Hepatitis C linked to higher risk of head and neck cancers
People with hepatitis C may have at least twice the risk of developing certain head and neck cancers as individuals who don't carry the virus, a U.S. study suggests.
While the hepatitis C virus (HCV) has long been linked to other cancers, including tumors of the liver and blood malignancies known as non-Hodgkin lymphoma, the findings are among the first to link it to cancers in the head and neck, researchers note in the Journal of the National Cancer Institute.
"With new medications available, HCV is treatable and curable with more than 90 percent success rate," said senior study author Dr. Harrys Torres of the University of Texas MD Anderson Cancer Center in Houston.
"Thus, the first step is to screen and treat infected patients, because antiviral treatment can prevent some cancers (e.g. liver cancer and non-Hodgkin lymphoma) from ever developing," Torres added by email. "It remains to be shown whether curing the infection reduces the risk of head and neck cancers," he cautioned.
To explore the cancer risk associated with HCV infection, Torres and colleagues analyzed data on almost 35,000 patients at MD Anderson Cancer Center tested for the virus from 2004 to 2014, a group that included 409 people with head and neck malignancies.
Overall, 20 percent of the people with what's known as oropharyngeal cancers - tumors in the middle and back of the throat, tonsils, soft palate and back of the tongue - had HCV. So did 14 percent of people with non-oropharyngeal cancers - tumors of the front and underside of the tongue, roof of the mouth, larynx, gums and lips.
Because smoking is a major risk factor for head and neck cancers, researchers also looked at data for a control group of 694 people with lung tumors and other smoking-related malignancies. They found 6.5 percent of this control group had HCV.
Compared with patients in the control group, the researchers found the risk for HCV-infected patients of developing head and neck cancers was increased: 2.4 times higher for oral cavity cancers, 2 times greater for oropharynx cancers and almost 5 times for larynx cancers.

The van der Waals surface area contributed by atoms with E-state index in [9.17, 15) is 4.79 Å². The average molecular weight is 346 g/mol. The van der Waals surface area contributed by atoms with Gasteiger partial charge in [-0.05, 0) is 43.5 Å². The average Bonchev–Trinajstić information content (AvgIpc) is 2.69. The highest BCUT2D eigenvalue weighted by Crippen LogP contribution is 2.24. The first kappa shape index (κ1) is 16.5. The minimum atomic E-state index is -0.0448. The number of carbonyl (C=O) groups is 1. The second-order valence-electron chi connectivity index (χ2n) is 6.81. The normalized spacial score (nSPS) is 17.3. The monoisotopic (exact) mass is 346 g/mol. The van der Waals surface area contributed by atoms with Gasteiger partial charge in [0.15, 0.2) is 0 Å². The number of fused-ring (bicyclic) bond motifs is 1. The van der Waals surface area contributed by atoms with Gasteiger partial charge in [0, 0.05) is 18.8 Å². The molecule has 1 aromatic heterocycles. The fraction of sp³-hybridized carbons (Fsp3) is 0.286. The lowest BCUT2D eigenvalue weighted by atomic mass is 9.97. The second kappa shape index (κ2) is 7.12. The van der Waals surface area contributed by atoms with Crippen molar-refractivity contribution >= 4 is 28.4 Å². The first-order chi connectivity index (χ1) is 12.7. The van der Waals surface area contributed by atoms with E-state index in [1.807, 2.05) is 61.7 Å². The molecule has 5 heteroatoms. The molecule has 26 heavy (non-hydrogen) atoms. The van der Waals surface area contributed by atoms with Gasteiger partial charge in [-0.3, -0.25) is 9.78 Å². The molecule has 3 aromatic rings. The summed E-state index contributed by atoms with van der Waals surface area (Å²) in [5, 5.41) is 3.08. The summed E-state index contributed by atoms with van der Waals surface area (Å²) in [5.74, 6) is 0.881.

One limitation of the study is the lack of a control group of cancer-free patients, the authors note. The findings also don't prove that HCV directly causes head and neck tumors.
Hepatitis C is usually spread when blood from an infected person enters the body of someone who isn't infected. These days, most people infected with the virus get it from sharing needles or equipment to inject drugs, but it can also be transmitted during sex, and until a test for it was developed in the early 1990s, people could acquire HCV through blood transfusions.
The Centers for Disease Control and Prevention recommends screening for people born during the "baby boom" generation from 1945 to 1965 and individuals with increased risk such those with AIDS or a history of drug use.
But a recent analysis of blood samples from nearly 5,000 emergency department patients seen at the Johns Hopkins Hospital in Baltimore found almost 14 percent tested positive for the virus - one third of whom didn't know they were infected.
If only people recommended for screening under the CDC guidelines got tested, 25 percent of the patients with undocumented hepatitis C wouldn't have been tested, that study found.
"The test is widely available and the consequences of not knowing your infection status can directly affect your health," said Dr. Thomas Quinn of Hopkins and the National Institute of Allergy and Infectious Diseases.
"Because hepatitis C virus can be cured, why not increase screening of the population and refer those that are positive to centers where they can be treated and thereby eliminate this associated risk for cancer," Quinn added by email.